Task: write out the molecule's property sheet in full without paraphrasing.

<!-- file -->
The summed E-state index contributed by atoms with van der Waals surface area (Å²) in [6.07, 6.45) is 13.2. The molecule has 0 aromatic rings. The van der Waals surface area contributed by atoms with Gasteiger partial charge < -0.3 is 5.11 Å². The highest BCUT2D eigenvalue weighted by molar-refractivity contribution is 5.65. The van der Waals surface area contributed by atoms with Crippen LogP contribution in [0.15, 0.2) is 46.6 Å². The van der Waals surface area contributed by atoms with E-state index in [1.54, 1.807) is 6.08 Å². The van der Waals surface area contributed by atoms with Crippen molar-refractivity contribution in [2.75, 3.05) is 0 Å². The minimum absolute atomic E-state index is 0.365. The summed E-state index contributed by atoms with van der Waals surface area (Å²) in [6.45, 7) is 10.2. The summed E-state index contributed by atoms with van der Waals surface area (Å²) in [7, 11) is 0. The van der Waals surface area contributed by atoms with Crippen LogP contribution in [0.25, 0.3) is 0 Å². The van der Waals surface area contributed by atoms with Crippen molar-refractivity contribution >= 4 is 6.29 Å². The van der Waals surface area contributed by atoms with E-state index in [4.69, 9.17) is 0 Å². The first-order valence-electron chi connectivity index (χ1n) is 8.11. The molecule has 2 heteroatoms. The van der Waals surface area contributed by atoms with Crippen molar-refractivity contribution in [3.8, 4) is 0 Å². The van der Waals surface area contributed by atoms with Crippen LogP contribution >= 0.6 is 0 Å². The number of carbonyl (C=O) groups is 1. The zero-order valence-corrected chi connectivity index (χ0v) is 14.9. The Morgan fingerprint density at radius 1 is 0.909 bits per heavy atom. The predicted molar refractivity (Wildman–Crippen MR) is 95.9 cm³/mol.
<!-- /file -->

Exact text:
The summed E-state index contributed by atoms with van der Waals surface area (Å²) in [6.07, 6.45) is 13.2. The molecule has 0 aromatic rings. The van der Waals surface area contributed by atoms with Gasteiger partial charge < -0.3 is 5.11 Å². The highest BCUT2D eigenvalue weighted by molar-refractivity contribution is 5.65. The van der Waals surface area contributed by atoms with Crippen LogP contribution in [0.15, 0.2) is 46.6 Å². The van der Waals surface area contributed by atoms with E-state index in [1.54, 1.807) is 6.08 Å². The van der Waals surface area contributed by atoms with Crippen molar-refractivity contribution in [2.75, 3.05) is 0 Å². The minimum absolute atomic E-state index is 0.365. The summed E-state index contributed by atoms with van der Waals surface area (Å²) in [6.45, 7) is 10.2. The summed E-state index contributed by atoms with van der Waals surface area (Å²) in [7, 11) is 0. The van der Waals surface area contributed by atoms with Crippen LogP contribution in [0.25, 0.3) is 0 Å². The van der Waals surface area contributed by atoms with Crippen molar-refractivity contribution >= 4 is 6.29 Å². The van der Waals surface area contributed by atoms with E-state index in [4.69, 9.17) is 0 Å². The first-order valence-electron chi connectivity index (χ1n) is 8.11. The molecule has 2 heteroatoms. The van der Waals surface area contributed by atoms with Crippen molar-refractivity contribution in [3.8, 4) is 0 Å². The van der Waals surface area contributed by atoms with Crippen LogP contribution >= 0.6 is 0 Å². The number of carbonyl (C=O) groups is 1. The zero-order valence-corrected chi connectivity index (χ0v) is 14.9. The Morgan fingerprint density at radius 1 is 0.909 bits per heavy atom. The predicted molar refractivity (Wildman–Crippen MR) is 95.9 cm³/mol.